Talcum powder was once thought safe enough for a baby’s bottom and a lady’s, well…lady parts. It absorbs moisture, minimizes friction, and is used to prevent rashes—US manufacturer Johnson & Johnson for many years promoted the powder for infant care and feminine hygiene.
Now, however, the company faces a spate of claims from thousands of women all over the US for failure to warn of talc’s dangers, especially its link to ovarian cancer in scientific studies.
The scientific evidence is equivocal. Talc’s role may well be incremental or marginal, swamped by other potential contributing factors such as obesity, genetics and other aspects of the patients’ medical histories.
Johnson & Johnson has long been the undisputed leader in baby product sales and has always tried to portray itself as a gentle, caring company. But a startling new report by Reuters suggests otherwise. The report indicates that small amounts of asbestos have been lurking in some of the company’s talc — the substance that makes baby powder powdery — going back to the 1970s. The company allegedly didn’t openly communicate results, and at times purposely obfuscated them, to both consumers and the Food and Drug Administration.
More than 1,000 women and their families are suing J&J and Imerys, claiming the companies have known of the association with ovarian cancer for years and failed to warn them.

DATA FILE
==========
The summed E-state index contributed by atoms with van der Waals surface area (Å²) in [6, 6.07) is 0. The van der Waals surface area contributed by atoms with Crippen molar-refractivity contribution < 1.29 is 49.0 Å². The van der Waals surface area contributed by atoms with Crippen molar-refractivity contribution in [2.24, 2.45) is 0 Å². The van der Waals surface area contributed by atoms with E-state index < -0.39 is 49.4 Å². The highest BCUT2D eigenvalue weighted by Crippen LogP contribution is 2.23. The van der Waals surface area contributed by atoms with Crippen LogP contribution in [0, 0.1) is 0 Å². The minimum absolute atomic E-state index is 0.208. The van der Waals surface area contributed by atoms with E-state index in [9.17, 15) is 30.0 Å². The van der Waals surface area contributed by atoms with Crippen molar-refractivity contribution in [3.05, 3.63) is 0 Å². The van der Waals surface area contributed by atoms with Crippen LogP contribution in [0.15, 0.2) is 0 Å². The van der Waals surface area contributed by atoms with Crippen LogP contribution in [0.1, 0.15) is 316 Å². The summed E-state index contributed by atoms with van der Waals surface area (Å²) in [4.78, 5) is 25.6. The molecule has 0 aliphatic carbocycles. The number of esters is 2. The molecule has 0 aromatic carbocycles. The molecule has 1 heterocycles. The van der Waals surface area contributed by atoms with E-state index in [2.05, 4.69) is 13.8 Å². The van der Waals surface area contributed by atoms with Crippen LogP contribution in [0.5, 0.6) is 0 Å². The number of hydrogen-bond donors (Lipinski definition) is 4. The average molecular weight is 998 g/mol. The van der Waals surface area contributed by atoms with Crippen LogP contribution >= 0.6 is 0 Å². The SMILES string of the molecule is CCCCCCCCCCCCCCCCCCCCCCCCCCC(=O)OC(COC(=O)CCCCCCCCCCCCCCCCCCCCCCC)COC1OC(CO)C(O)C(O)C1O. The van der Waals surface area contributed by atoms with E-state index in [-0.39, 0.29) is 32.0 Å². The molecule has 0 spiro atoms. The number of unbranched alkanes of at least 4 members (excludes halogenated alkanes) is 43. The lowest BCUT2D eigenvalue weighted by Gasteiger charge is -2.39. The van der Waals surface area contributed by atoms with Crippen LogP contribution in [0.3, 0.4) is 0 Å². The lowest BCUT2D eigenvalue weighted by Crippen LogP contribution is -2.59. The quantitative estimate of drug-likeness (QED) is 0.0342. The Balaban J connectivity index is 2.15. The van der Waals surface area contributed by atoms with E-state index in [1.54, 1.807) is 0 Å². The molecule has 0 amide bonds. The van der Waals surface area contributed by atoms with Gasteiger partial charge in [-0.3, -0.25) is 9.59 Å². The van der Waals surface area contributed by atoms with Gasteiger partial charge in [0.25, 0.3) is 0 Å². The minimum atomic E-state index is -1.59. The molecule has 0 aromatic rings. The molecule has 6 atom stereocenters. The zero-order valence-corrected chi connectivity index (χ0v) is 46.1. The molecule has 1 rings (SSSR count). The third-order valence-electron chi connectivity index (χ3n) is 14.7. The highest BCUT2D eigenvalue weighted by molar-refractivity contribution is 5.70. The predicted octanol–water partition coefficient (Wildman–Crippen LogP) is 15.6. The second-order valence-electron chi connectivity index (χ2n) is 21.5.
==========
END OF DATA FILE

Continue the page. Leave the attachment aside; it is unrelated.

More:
Talcum powder is an interesting case, because it’s not something that’s necessary,” said Dr. Anne McTiernan, an epidemiologist with the Fred Hutchinson Cancer Research Center in Seattle. “If there’s any doubt, why should anyone use it?”
Women are suing Johnson & Johnson because of a potential link between talcum powder and ovarian cancer, but you shouldn’t throw out your own baby powder quite yet. The science is still out on a proven connection, and the company is fighting off additional lawsuits and appealing its lost cases.
The jury’s still out. It’s hard for researchers to actually test if purified talcum powder causes ovarian cancer, as it would be unethical to ask a group of women to apply a potentially carcinogenic substance to their bodies for decades to see if they develop tumors. And small case studies that ask participants to self-report baby powder use can be unreliable. This is because individual memory can be shoddy, and there is no standard way to measure how much talcum powder was sprinkled on the genital area, as well as other factors could be impacting it.